by Ed Johnstone
Our tribal fishermen are being out-fished by marine mammals.
When I was growing up in the 1950s and ’60s, it was rare to see a sea lion at the mouth of the Quinault or Hoh rivers. But now in Grays Harbor, you can’t even walk down on the docks because sea lions are everywhere.
I remember standing with Billy Frank Jr. at Frank’s Landing in 2010 when we saw about 13 sea lions lying on the sandbar. “These sea lions have never been here like this before,” Billy said. “This is not their home ground.” They’ve migrated here to eat our salmon and steelhead.
Harbor seals also have been traveling way up the Nisqually and Puyallup rivers to feed. Our fishermen are sitting on the banks while the pinnipeds are fishing.
The explosive growth of marine mammal populations has created an imbalance in the natural world, and we need to act now to get it under control.
This is happening against a backdrop of habitat loss that will take years to recover. While our recovery plans work to restore habitat, the most immediate thing we can do to protect salmon is reduce the impact of predation and account for the loss of the resource.
When tribes in western Washington signed treaties with the U.S. government, we reserved the right to continue hunting and fishing as we always have. Salmon are a treaty-protected resource, and that means we have a treaty right to manage the populations of marine mammals that threaten the health of the ecosystem.
Seals and sea lions take six times more salmon in the Puget Sound and Olympic coast than tribal and nontribal fisheries combined. Studies found that they eat about 1.4 million pounds annually of threatened Chinook in Puget Sound alone.
Not only are seals and sea lions out-fishing us, but they also are intercepting the hatchery Chinook we’ve produced to benefit southern resident orcas.
Between 1975 and 2015, harbor seal populations in the Salish Sea grew from about 8,500 to nearly 78,000. On the outer Washington coast, the number grew from fewer than 7,000 in 1980 to more than 20,000, according to aerial studies by the Washington Department of Fish and Wildlife.
While harbor seals may have reached their carrying capacity, the number of California sea lions along the west coast of the United States has risen as high as 300,000. The combined impact on our fisheries is out of control.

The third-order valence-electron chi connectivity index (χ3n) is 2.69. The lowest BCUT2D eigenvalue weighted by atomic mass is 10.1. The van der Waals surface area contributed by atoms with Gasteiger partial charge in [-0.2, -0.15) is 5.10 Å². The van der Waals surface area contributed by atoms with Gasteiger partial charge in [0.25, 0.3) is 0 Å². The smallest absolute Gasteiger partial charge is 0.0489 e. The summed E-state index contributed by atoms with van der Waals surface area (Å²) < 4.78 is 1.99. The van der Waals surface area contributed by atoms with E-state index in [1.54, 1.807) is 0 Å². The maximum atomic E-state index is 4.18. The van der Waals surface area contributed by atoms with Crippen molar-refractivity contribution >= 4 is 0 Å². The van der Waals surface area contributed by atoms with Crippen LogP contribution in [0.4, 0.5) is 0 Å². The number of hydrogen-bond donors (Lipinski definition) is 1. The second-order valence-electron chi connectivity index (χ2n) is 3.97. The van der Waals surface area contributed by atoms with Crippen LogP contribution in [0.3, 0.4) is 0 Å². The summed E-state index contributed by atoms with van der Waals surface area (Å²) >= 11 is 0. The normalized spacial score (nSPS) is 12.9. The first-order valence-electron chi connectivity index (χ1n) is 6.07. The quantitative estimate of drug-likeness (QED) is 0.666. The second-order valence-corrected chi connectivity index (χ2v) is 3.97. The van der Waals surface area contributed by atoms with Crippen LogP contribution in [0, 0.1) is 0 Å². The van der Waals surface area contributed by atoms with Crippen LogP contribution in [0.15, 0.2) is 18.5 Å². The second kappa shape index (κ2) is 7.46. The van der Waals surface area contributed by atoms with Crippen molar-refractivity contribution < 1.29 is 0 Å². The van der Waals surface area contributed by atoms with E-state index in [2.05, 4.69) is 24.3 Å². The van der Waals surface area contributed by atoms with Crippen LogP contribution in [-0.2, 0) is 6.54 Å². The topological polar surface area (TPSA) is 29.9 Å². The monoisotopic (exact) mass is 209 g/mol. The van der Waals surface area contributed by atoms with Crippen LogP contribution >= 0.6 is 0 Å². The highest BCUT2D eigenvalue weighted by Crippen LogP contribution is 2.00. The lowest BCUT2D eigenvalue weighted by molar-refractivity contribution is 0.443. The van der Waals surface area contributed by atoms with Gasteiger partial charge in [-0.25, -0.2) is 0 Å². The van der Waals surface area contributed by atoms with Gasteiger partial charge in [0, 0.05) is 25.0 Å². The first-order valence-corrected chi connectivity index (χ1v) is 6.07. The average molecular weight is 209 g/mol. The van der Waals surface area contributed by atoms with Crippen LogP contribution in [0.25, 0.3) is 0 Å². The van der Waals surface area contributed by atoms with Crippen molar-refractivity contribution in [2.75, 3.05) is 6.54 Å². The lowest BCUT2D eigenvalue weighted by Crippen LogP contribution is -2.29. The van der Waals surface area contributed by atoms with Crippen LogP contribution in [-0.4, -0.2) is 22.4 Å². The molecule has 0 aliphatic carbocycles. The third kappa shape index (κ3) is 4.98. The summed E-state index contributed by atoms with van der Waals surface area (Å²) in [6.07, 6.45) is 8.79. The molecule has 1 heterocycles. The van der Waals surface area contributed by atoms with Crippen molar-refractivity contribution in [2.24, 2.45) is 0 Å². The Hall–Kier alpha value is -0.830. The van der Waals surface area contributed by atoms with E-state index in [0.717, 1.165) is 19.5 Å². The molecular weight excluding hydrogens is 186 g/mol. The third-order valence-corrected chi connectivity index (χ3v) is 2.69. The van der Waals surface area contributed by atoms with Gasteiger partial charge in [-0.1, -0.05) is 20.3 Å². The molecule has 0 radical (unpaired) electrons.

These pinnipeds have been protected under the 1972 Marine Mammal Protection Act (MMPA), which was meant to protect fur seals, dolphins and whales in response to significant population declines caused by human activities.
No marine mammal species has gone extinct in U.S. waters since the MMPA was enacted. But sea lions and harbor seals were never in danger of extinction, and, because of MMPA protections, they have become invasive species.
The MMPA has an important role to play, but it didn’t address carrying capacity or maximum sustainable yield, so now we have too many pinnipeds and not enough prey. The National Oceanic and Atmospheric Administration’s National Marine Fisheries Service has a responsibility to work with us to restore the balance in our ecosystem.
A new marine mammal strategy is needed to control predation in rivers throughout western Washington to protect out-migrating smolts and returning adult salmon and steelhead.
The state Legislature already has directed the Washington Academy of Sciences to learn more about the marine mammal problem, identify knowledge gaps, and evaluate the effectiveness of potential management solutions.
Some of the short-term methods that have been tried with limited success include hazing with projectiles or boats, targeted acoustic startle technology, mechanical barriers and relocation. To solve the problem in the long term, we have to evaluate how many seals and sea lions the habitat can support, and control their populations.
The tribes and others have invested billions of dollars and countless hours to try to recover salmon populations. We have reduced our fisheries by 80 to 90 percent over the past 40 years. Our federal trustee is obligated to support our efforts to manage marine mammals and fix the imbalance caused by the MMPA.
We have much work to do.
Ed Johnstone is chairman of the Northwest Indian Fisheries Commission (www.nwifc.org). This column represents the natural resources management interests and concerns of the treaty Indian tribes in western Washington.